The Week in Pictures #169. Wow. That number just hit me. When ranger Talley Smith came up with the idea, I’m sure she did’t imagine that over three years later, and with 169 posts totalling probably in excess of 2500 photos, her brainchild would be alive and well. 2015 will mark the year in which we reach our 200th TWIP, and I’m sure we’ll have to cook up something exciting to mark the occasion. For now though, just let the weeks tick by as Londolozi’s inhabitants do their thing, and enjoy THIS week in Pictures…
Spread ears are designed to increase the already intimidating profile of an elephant. In this case the elephant was above us on a slope, further accentuating the size and our resolve to keep our distance.
Rather a macabre photo, but a very interesting find. The nest of a potter wasp broke off from behind some disused furniture that had been stored in the Londolozi staff area, revealing a treasure trove of stored spider carcasses, brought back to the nest to feed the wasp’s larvae.
A pair of Verraux’s eagle owls rest up in the boughs of a leadwood tree. They had just been harassed by a pair of Wahlberg’s eagles but settled down to sleep in the shade again after the eagles had moved off.
A Giant kingfisher – Londolozi’s largest kingfisher and one of it’s more vocal – launches into flight along the banks of the Sand River.
The Mhangeni pride. A phenomenal pride in that the females have successfully raised 9 out of an original 10 cubs through to sub-adulthood. The youngsters are steadily approaching the age at which they will become consistently involved with the hunting, and the pride will be forced to focus on larger game to provide enough food for themselves.
The 4:4 male who has been hanging around our Western boundary. We have not properly identified him yet as he his new to the area, but he has been mating regularly with the Mashaba female, and looks like he his here to stay.
The Camp Pan male. How long will he still be seen? It already looks like he has been permanently evicted from his territory, as he has been seen west of Londolozi’s borders, heading back towards the area in which he was born, while the Piva male patrols what was once Camp Pan’s domain. Here the Camp Pan male had stolen this impala lamb kill form a martial eagle. Older males like this scavenge just as much as they hunt, if not more so.
A wary elephant cow eyes out the potential threat from a crocodile basking on the banks of Vomba Dam. When examining the tracks of this crocodile after it and the elephants had moved off, we estimated its length to be easily in excess of 3 metres.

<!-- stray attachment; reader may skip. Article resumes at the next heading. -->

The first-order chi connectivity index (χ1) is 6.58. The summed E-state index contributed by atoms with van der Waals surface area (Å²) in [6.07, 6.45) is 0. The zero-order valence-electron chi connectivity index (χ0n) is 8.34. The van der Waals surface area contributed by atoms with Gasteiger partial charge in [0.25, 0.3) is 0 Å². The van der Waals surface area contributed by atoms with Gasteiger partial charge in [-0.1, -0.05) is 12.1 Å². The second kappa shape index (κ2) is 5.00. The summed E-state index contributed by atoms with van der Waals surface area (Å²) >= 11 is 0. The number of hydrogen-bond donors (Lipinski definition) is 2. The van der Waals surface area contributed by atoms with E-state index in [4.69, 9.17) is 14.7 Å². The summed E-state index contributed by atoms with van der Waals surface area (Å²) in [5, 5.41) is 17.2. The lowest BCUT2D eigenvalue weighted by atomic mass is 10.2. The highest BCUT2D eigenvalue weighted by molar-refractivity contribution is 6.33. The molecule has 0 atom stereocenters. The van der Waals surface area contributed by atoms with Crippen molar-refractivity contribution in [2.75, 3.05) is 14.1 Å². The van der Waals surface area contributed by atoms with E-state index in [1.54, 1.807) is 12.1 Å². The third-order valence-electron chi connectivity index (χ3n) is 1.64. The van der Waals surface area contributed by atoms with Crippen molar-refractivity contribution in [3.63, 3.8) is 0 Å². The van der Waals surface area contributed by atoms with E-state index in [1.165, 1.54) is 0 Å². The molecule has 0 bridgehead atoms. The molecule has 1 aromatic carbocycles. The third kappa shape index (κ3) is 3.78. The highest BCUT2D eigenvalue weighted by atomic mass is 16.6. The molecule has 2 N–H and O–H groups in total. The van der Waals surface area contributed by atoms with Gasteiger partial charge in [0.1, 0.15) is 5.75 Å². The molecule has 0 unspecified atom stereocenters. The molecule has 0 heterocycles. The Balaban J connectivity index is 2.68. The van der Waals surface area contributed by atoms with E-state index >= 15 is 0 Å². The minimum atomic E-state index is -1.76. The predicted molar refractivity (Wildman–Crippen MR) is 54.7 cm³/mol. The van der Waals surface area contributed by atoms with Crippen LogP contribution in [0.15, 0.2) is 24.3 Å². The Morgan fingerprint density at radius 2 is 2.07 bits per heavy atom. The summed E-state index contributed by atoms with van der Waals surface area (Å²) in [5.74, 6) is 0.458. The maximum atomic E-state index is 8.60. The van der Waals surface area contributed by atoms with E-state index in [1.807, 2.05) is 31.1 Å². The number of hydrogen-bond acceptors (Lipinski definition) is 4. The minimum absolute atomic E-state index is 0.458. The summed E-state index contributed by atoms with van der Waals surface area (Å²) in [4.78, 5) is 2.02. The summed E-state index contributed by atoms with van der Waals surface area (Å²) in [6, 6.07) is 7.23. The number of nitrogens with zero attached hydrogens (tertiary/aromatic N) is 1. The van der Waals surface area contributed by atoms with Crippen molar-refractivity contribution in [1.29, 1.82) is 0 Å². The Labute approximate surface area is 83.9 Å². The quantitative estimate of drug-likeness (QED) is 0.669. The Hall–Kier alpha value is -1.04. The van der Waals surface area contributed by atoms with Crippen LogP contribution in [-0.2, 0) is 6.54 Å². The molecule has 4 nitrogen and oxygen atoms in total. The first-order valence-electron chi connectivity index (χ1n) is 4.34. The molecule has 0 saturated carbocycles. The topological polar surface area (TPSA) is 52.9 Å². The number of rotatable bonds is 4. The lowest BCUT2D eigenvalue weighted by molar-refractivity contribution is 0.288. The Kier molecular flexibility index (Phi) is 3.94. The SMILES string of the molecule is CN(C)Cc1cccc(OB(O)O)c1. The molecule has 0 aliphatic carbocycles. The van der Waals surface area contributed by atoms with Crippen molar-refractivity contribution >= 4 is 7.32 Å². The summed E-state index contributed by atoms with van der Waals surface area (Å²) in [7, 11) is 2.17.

A hooked-tusk elephant cow leads her herd out of the woodlands in southern Londolozi.
Grabbing what he can, a wild dog from the pack that occasionally visits from the south, scurries off to finish his portion off before the rest of the pack comes to steal from him.
The Piva male, the new dominant male leopard in Londolozi’s central areas, relaxes in the cool shade of the Tugwaan riverbed.
Nick Kleer points out some stars to Graeme Gullacksen and Graeme Gullacksen. One can have an enormous amount of fun ‘painting with light’ once the sun has gone down. Long exposures leave one a lot of room to experiment with torches and flashes, and you can create wonderfully innovative shots. Watch out for a feature on painting with lights, coming soon…
The Nanga female balances precariously on a branch of a Milkberry tree. Her impala kill is visible just above her to the left, and she had just beat a retreat up into the branches, getting out of the way of a patrolling hyena below.
I love the yoga pose this Swainson’s Spurfowl has adopted while giving off his evening territorial call.
A rare sight these days, and Londolozi’s oldest female leopard, the Dudley Riverbank female is still alive and well. She is not seen often and is no longer able to hold down territory against the younger and stronger Tamboti female, but at 17 years of age is still looking in reasonable shape.
Photographed by James Tyrrell
We certainly do see other snakes, although it is only a fleeting glimpse as many of them are wary of other predators and don’t spend much time in the open.